The economic and humanitarian situation in Libya is deteriorating further amidst instability and perpetual conflict and destruction.
The Civil War in Libya, which began with popular uprisings against the former Libyan leader, Muammar Gaddafi, has plunged the country into a political and security crisis. The country is divided amongst armed groups and political factions, including extremist groups such as ISIS. As a result, fighting is ongoing and the humanitarian situation is dire for many Libyans.
According to the United Nation’s Humanitarian Coordinator for Libya, Maria Do Valle Ribeiro, $313 million is urgently needed to provide lifesaving assistance to 940,000 people this year. As a result of this, Ribeiro launched the 2018 Libya Humanitarian Response Plan (HRP) in order to raise funds to provide this assistance to the nearly 1 million Libyans suffering from life-threatening issues.
This initiative has been launched in coordination with the Libyan authorities. This coordinated appeal will help implement 71 different projects by 22 organisations, including national and international NGOs and UN agencies.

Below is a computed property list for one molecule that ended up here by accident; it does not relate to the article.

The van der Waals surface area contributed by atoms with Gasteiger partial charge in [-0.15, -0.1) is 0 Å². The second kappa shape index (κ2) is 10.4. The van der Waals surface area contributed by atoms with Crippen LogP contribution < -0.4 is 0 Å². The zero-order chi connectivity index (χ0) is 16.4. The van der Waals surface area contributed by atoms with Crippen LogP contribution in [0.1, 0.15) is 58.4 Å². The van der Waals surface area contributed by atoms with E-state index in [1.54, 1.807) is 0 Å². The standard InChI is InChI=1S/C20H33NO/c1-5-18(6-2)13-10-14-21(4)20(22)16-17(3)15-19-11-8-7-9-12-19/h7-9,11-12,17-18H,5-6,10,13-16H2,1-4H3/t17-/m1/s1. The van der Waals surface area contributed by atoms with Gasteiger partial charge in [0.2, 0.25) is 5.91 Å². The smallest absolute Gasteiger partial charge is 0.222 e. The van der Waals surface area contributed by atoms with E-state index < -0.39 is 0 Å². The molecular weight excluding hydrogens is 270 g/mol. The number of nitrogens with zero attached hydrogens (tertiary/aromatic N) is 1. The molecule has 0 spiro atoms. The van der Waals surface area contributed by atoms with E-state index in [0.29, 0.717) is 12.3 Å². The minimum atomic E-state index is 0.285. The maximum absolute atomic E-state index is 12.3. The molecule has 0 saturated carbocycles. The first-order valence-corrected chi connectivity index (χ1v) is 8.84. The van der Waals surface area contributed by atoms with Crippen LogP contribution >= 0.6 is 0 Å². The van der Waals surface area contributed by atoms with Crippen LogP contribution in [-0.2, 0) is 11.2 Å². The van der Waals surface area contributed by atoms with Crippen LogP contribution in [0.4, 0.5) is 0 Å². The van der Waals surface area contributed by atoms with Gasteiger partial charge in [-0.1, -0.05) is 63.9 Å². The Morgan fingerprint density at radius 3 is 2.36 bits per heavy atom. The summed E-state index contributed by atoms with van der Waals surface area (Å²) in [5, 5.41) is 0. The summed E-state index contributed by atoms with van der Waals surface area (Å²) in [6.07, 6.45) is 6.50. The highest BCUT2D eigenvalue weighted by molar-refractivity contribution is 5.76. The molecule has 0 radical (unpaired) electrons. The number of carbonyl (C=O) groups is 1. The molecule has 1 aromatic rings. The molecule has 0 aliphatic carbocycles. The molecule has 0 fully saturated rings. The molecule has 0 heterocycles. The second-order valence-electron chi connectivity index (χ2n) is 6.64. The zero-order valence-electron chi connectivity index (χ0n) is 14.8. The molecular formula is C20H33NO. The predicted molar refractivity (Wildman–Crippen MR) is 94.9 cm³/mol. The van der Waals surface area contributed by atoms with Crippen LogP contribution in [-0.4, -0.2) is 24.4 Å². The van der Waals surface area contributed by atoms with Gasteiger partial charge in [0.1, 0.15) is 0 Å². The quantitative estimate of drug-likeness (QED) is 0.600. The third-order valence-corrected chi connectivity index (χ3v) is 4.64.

These projects aim to enhance the protection of civilians so as to ensure access to basic services for internally displaced people (IDPs), the most vulnerable non-displaced Libyans, migrants, refugees and asylum seekers. The funds will also help to strengthen families’ capacity to cope with the continued challenges caused by instability, conflict and economic depression.
Children have been especially affected by the catastrophic situation in Libya. According to a United Nations Children’s Fund (UNICEF) report, in 2017, 439,000 children were in need of vital humanitarian assistance. Additionally, 54% of the 170,000 people displaced are children, with many living in dire conditions without support. Only 64% of these people have access to drinkable water sources.
Despite efforts by the international community to bring an end to the violence and unite a country, violence persists and a political solution to the conflict remains elusive. The establishment of the unity government in 2015 brought hopes of peace, but nearly three years on, Libya remains mired in crisis.
Despite the bleak picture, there are positive signs within communities. Across Libya, civil society groups have been taking the initiative to help the country’s most vulnerable in all aspects of life. As a result some cities are beginning to pick themselves up and recover from the conflict.